Wichita Public Radio listeners want to hear programming with as few interruptions as possible. When KMUW does experience a technical failure, it often happens unbeknownst to the listener. However, if the failure affects the signal, recovery time is typically short because of the station’s investments in redundant equipment. Transmitters, antennas, electrical power, cooling systems, satellite feeds, automation servers, STLs and studios all have backups standing by.
As part of these investments, in 2007 KMUW built a transmitter facility using multiple green features to keep energy costs down and the site’s carbon footprint to a minimum. The facility is built with Agriboard straw walls able to withstand an F5 tornado, geothermal cooling, redundant cooling units with filtered economizers, fly-ash concrete and a modular green roof that absorbs not only heat and UV rays but also any ice that may fall from the tower. KMUW’s energy costs decreased approximately 30 percent with the build of the new facility. In 2009 KMUW won the Wichita Clean Air Award after being nominated by the Southwind chapter of the Sierra Club.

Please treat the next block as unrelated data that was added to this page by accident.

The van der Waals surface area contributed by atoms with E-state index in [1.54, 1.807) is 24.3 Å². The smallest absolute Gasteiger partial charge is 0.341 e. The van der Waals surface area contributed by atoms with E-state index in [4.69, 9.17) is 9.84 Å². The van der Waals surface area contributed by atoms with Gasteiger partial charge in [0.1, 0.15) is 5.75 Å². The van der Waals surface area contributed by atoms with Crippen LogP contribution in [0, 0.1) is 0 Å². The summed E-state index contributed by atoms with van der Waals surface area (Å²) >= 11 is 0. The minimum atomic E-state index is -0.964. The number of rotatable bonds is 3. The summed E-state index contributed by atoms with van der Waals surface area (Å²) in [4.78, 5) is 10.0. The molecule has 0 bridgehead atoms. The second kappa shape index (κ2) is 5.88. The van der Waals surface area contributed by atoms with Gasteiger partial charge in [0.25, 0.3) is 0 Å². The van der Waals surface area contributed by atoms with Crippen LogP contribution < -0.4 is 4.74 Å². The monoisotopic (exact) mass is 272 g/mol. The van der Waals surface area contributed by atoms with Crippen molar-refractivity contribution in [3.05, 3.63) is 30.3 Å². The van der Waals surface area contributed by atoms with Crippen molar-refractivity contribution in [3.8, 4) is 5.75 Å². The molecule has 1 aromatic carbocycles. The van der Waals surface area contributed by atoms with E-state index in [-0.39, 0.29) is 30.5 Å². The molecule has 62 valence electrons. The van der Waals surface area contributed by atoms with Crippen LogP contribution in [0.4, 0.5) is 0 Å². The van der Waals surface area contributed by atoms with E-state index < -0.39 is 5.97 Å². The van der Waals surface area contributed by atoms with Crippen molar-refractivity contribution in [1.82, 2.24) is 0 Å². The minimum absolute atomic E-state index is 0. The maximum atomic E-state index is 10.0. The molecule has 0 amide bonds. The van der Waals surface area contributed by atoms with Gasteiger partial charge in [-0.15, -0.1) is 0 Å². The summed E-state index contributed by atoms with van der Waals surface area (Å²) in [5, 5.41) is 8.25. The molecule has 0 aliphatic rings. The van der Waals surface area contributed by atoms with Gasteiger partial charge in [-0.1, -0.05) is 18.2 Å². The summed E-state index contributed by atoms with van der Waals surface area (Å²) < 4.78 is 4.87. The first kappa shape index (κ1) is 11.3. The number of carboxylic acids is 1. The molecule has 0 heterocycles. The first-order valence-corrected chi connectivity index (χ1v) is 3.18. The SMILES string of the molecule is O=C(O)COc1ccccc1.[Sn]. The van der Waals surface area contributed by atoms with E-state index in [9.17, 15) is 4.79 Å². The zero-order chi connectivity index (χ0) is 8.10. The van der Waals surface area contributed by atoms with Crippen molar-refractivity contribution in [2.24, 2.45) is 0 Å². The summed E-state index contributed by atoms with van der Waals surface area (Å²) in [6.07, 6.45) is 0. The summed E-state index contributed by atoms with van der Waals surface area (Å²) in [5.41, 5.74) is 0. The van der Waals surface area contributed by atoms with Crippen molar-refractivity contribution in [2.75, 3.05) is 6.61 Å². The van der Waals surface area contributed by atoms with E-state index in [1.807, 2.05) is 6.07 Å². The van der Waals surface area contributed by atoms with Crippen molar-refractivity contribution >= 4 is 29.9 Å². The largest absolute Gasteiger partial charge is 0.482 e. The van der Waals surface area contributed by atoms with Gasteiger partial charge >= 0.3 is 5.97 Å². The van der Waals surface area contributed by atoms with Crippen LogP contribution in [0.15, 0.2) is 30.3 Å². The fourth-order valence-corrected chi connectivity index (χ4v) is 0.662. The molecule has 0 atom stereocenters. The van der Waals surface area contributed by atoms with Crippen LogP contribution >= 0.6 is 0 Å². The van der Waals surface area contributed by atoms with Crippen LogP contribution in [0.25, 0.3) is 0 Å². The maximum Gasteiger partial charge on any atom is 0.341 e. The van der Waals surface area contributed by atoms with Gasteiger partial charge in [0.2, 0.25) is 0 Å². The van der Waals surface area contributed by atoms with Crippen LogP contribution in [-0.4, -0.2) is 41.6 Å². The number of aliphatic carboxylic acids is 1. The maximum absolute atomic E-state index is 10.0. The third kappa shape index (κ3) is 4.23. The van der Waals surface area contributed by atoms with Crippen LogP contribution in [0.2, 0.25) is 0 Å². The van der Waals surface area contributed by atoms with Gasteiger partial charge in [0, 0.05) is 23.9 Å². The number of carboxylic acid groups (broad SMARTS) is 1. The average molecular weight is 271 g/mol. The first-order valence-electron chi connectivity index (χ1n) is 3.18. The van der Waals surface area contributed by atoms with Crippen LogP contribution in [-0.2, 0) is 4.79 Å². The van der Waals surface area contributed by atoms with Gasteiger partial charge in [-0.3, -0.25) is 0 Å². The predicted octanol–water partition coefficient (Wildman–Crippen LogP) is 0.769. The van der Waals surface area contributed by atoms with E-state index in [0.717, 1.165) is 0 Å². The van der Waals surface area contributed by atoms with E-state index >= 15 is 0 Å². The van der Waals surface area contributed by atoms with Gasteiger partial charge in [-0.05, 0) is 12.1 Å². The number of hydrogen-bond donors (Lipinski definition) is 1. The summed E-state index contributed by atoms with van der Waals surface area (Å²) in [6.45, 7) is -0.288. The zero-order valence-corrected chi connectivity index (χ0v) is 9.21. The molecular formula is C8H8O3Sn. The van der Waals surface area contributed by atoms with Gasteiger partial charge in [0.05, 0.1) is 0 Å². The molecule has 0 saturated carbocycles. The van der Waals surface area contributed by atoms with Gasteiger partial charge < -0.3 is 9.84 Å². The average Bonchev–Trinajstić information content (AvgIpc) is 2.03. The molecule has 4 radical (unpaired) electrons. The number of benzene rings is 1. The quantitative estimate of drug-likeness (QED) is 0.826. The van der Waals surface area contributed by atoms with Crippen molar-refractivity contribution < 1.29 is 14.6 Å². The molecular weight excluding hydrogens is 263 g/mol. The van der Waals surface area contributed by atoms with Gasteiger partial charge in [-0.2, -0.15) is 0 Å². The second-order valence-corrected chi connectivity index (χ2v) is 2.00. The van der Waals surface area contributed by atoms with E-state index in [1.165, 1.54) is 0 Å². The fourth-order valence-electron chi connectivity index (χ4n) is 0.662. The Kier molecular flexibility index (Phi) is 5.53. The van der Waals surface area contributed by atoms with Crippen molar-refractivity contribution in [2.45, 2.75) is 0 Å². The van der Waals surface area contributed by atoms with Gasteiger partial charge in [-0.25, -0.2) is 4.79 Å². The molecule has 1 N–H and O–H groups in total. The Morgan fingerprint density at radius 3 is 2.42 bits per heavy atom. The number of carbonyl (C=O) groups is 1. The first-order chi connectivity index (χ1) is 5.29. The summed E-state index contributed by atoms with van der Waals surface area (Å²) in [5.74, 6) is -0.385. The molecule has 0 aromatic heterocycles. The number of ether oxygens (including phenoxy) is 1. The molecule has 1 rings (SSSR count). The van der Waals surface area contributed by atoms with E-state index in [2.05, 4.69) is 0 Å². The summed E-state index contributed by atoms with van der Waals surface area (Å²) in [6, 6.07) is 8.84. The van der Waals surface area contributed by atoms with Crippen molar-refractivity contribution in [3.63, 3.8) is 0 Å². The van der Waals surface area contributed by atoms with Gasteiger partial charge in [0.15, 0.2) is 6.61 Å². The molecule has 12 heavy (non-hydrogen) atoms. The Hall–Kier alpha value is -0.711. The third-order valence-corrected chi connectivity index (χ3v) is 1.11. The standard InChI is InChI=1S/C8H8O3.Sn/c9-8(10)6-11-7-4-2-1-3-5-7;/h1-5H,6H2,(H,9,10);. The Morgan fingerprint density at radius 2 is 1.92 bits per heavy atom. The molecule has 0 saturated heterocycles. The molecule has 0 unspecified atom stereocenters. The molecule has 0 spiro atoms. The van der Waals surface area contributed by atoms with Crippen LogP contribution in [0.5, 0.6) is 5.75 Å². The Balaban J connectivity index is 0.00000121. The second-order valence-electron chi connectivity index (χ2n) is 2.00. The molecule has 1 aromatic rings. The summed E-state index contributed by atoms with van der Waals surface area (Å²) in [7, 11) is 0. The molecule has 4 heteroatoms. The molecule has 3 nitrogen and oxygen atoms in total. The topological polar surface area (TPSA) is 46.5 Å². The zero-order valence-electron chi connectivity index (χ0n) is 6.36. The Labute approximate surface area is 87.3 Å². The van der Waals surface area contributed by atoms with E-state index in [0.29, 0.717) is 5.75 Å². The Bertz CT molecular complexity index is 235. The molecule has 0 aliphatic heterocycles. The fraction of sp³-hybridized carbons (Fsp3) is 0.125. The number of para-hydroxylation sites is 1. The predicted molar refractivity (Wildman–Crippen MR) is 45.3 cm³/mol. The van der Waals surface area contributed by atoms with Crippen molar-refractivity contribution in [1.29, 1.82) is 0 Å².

The move to the new transmitter facility also allowed the station to double the height of its antenna, which greatly expanded the reach of radio signal. KMUW’s signal now reaches as far north as Salina and as far south as Blackwell, Oklahoma. In the studios KMUW adopted the revolutionary audio over IP method using Axia systems and consoles to route and mix audio. KMUW’s audio is in an uncompressed digital format (48kHz/16bit) through the entire plant all the way to the input of the transmitter. The goal is to have the cleanest audio signal possible — loud enough to be heard over traffic, but not so loud that it causes listener fatigue.
KMUW is also the local leader of live music performance recording. With New Settlers' Radio Hour, Currency Exchange and our partnership with the public television program "Wichita Sessions," KMUW has recorded hundreds of performances from local, regional and touring acts.
KMUW is always looking to innovate and improve its multiple signals and the technology behind them. If you have any questions or concerns about the technology, please contact the station at firstname.lastname@example.org.